What questions do you have about Indiana's Common Core exit?
This week Indiana became the first state to officially exit the Common Core initiative, an agreement 45 states and the District of Columbia made in 2010 to share academic standards.
The move comes as no surprise to policy-watchers here: For months, Indiana education officials have been reviewing academic standards and writing expectations to replace the Common Core. But that work won’t be complete until the State Board formally adopts the state’s next standards next month.
We hope you’ll tune into WFIU today at 12:06 p.m. EST for Noon Edition, our weekly public affairs program. I’ll be on discussing the Common Core’s rise and fall in Indiana, as well as what’s next for schools. Other guests include:
State Senator Jim Banks
Amy Marsh of the Indiana Chamber of Commerce
Indiana Deputy Superintendent of Public Instruction Danielle Shockey
You can listen live on 103.7 FM in south central Indiana, or tune into wfiu.org for the live stream.
If you can’t listen live, send us your questions: Tweet @ellemoxley or @StateImpactIN, and we’ll try to get to as many as possible on air.
Danielle Shockey told local educators dozens of educators from across the state, including Hammond teacher Lori Jones, have put in thousands of hours working on the standards that will prepare students for college and careers. Shockey said there have been many levels of evaluation to ensure the standards are the best they can be.
Shockey was the guest speaker at the Northwest Indiana Writing Project breakfast Thursday at Purdue University Calumet. She filled in for Superintendent Glenda Ritz, who was scheduled to speak but had a family emergency and did not attend.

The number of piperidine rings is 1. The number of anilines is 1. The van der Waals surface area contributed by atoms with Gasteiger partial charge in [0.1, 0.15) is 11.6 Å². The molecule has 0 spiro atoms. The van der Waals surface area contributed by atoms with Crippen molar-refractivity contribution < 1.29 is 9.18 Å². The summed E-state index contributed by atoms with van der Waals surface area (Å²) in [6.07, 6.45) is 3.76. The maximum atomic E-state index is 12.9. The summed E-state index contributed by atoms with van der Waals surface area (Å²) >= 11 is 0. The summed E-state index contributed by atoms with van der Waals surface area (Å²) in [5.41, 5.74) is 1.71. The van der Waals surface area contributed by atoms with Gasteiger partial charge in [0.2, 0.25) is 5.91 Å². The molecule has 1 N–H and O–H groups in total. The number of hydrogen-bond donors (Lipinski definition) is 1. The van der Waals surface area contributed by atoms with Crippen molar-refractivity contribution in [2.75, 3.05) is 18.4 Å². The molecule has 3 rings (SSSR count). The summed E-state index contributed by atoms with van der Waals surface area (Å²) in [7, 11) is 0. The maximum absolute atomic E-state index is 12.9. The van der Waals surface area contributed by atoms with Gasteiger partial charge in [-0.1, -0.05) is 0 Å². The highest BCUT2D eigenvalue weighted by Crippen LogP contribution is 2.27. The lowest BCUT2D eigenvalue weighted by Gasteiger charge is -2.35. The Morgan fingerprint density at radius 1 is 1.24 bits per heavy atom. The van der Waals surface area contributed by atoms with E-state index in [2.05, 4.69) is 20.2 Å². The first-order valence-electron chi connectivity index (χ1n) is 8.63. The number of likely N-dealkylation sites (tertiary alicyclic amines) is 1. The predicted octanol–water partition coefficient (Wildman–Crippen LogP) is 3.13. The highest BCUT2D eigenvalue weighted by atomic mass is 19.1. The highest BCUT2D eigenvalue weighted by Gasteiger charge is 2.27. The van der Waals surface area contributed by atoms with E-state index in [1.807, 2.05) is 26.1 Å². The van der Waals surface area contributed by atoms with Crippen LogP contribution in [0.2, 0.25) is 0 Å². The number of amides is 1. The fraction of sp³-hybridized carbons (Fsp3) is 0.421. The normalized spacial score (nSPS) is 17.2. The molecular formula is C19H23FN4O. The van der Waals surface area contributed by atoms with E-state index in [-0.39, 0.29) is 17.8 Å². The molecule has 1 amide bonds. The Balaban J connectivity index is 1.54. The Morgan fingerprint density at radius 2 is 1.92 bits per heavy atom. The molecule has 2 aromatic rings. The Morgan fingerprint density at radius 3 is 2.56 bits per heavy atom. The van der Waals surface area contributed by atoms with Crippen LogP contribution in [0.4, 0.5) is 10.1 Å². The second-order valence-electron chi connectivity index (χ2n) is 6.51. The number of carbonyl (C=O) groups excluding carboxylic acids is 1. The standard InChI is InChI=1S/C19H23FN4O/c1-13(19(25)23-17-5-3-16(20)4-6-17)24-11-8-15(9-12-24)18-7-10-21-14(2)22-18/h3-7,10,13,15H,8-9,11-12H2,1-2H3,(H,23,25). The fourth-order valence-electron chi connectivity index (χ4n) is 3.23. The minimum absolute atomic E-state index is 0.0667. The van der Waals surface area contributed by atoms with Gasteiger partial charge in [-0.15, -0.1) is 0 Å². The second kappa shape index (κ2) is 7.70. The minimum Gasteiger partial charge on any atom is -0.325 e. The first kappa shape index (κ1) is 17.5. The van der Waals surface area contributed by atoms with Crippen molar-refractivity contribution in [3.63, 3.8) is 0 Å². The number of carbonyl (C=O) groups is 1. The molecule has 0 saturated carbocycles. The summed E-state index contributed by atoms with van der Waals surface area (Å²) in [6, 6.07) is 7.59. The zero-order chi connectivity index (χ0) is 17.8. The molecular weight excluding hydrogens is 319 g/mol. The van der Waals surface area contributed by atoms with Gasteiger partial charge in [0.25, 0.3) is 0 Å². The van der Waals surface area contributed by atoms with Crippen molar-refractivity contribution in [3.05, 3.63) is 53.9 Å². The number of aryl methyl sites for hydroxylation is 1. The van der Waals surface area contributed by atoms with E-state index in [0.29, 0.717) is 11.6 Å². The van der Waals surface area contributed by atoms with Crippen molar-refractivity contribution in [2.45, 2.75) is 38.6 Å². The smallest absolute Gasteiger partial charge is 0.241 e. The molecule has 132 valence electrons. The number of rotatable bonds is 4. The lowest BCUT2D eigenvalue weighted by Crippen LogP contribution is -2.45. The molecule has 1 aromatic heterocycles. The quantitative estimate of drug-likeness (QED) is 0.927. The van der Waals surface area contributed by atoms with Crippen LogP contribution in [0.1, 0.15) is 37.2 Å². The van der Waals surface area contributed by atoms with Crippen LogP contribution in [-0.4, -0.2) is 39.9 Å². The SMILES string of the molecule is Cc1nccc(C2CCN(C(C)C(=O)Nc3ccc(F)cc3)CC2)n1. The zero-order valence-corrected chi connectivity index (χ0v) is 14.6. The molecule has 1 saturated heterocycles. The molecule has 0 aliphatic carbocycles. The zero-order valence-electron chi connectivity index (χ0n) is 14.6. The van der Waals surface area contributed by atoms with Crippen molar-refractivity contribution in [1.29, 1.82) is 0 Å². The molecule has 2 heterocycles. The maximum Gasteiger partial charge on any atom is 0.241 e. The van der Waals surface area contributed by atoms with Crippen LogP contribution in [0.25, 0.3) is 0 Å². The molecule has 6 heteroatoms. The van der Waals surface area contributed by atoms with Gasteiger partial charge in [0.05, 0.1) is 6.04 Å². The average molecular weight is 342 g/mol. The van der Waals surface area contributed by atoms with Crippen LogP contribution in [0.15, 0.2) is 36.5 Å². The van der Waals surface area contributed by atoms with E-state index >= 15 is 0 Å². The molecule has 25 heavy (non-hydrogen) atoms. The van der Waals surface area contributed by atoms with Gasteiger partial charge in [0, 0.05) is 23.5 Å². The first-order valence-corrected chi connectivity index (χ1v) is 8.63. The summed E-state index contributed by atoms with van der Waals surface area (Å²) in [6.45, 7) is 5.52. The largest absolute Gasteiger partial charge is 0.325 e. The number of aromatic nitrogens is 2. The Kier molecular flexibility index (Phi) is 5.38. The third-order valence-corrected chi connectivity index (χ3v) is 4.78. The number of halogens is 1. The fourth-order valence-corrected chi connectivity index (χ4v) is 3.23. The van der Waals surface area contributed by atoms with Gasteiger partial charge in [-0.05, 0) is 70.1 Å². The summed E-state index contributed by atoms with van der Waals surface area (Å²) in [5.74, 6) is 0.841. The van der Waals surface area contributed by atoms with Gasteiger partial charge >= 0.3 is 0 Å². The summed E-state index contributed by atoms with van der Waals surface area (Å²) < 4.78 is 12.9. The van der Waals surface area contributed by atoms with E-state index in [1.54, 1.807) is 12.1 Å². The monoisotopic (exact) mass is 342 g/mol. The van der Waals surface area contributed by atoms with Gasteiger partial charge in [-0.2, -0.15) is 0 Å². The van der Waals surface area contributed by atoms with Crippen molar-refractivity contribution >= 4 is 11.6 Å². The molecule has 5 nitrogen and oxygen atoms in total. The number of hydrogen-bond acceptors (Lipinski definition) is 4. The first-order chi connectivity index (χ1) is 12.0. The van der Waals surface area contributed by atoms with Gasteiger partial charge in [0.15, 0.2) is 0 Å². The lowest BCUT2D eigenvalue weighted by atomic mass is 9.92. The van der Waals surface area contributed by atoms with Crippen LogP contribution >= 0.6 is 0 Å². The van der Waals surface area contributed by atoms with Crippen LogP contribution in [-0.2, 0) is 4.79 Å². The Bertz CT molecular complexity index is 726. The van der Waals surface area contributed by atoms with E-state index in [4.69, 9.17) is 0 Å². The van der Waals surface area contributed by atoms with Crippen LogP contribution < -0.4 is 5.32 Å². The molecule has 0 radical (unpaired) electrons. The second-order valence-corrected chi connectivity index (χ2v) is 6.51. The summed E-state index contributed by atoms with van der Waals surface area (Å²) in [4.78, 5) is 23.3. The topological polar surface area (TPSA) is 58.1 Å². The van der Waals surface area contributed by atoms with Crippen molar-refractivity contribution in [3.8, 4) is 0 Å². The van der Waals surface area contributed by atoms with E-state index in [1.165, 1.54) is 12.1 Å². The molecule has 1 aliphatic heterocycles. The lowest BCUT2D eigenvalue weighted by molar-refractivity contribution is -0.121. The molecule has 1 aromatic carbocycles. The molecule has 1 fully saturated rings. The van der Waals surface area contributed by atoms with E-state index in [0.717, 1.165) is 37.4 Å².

Shockey focused on the standards, new assessments and accountability. She said on some of the standards, there were more than 1,000 comments submitted and on other standards, several hundred comments. Continue Reading →
“I’ve pledged consistently that we’re going to write standards in Indiana that are written by Hoosiers, for Hoosiers, and are uncommonly high,” says Pence. “And we are deep into a completely transparent process and public process to do that.”
“Children that are a finishing this year will finish under the existing Indiana standards, so teachers and students as well as, obviously, their families should not anticipate any changes moving towards the end of this calendar year,” says Lou Ann Baker, spokesman for Pence’s Center for Education and Career Innovation.
Sandra Stotsky, a retired University of Arkansas professor and well-known Common Core opponent, has told Pence she won’t take part in the state’s drafting process unless a new version of the standards relies little on Common Core.
State education officials overseeing the process say revisions are ongoing and the final proposal will be unique and rigorous.
The opinion of Stotsky, who helped review Indiana’s earlier academic standards, has been considered essential by some lawmakers and others to ensure Indiana’s new math and English standards are high-quality and considerably different from Common Core. Continue Reading →